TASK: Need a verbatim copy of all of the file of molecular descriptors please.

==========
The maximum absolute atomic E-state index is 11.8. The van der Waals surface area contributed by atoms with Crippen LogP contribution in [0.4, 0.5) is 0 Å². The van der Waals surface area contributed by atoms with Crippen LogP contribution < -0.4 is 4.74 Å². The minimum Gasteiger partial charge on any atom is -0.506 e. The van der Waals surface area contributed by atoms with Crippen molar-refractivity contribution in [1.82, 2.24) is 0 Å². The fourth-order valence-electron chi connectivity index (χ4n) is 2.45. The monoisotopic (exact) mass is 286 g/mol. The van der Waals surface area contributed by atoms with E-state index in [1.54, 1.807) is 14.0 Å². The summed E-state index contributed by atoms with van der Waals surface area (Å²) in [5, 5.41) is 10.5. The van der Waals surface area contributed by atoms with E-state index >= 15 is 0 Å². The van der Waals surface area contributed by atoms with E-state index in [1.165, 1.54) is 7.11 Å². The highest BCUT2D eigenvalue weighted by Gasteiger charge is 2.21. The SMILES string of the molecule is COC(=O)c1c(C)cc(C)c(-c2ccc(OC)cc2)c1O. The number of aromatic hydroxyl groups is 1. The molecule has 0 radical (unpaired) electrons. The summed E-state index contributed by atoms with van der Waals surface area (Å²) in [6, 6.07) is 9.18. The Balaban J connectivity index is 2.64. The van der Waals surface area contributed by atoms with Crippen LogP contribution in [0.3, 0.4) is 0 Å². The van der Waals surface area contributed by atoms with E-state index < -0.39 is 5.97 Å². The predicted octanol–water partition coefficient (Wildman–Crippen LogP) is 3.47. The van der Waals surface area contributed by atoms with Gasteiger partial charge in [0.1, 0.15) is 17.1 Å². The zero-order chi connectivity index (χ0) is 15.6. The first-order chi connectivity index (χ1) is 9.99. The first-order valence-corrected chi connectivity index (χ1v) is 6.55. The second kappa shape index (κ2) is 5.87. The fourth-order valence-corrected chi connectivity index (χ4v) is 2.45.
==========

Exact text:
The maximum absolute atomic E-state index is 11.8. The van der Waals surface area contributed by atoms with Crippen LogP contribution in [0.4, 0.5) is 0 Å². The van der Waals surface area contributed by atoms with Crippen LogP contribution < -0.4 is 4.74 Å². The minimum Gasteiger partial charge on any atom is -0.506 e. The van der Waals surface area contributed by atoms with Crippen molar-refractivity contribution in [1.82, 2.24) is 0 Å². The fourth-order valence-electron chi connectivity index (χ4n) is 2.45. The monoisotopic (exact) mass is 286 g/mol. The van der Waals surface area contributed by atoms with E-state index in [1.54, 1.807) is 14.0 Å². The summed E-state index contributed by atoms with van der Waals surface area (Å²) in [5, 5.41) is 10.5. The van der Waals surface area contributed by atoms with E-state index >= 15 is 0 Å². The van der Waals surface area contributed by atoms with E-state index in [1.165, 1.54) is 7.11 Å². The highest BCUT2D eigenvalue weighted by Gasteiger charge is 2.21. The SMILES string of the molecule is COC(=O)c1c(C)cc(C)c(-c2ccc(OC)cc2)c1O. The number of aromatic hydroxyl groups is 1. The molecule has 0 radical (unpaired) electrons. The summed E-state index contributed by atoms with van der Waals surface area (Å²) in [6, 6.07) is 9.18. The Balaban J connectivity index is 2.64. The van der Waals surface area contributed by atoms with Crippen LogP contribution in [0.3, 0.4) is 0 Å². The van der Waals surface area contributed by atoms with E-state index < -0.39 is 5.97 Å². The predicted octanol–water partition coefficient (Wildman–Crippen LogP) is 3.47. The van der Waals surface area contributed by atoms with Gasteiger partial charge in [0.1, 0.15) is 17.1 Å². The zero-order chi connectivity index (χ0) is 15.6. The first-order chi connectivity index (χ1) is 9.99. The first-order valence-corrected chi connectivity index (χ1v) is 6.55. The second kappa shape index (κ2) is 5.87. The fourth-order valence-corrected chi connectivity index (χ4v) is 2.45.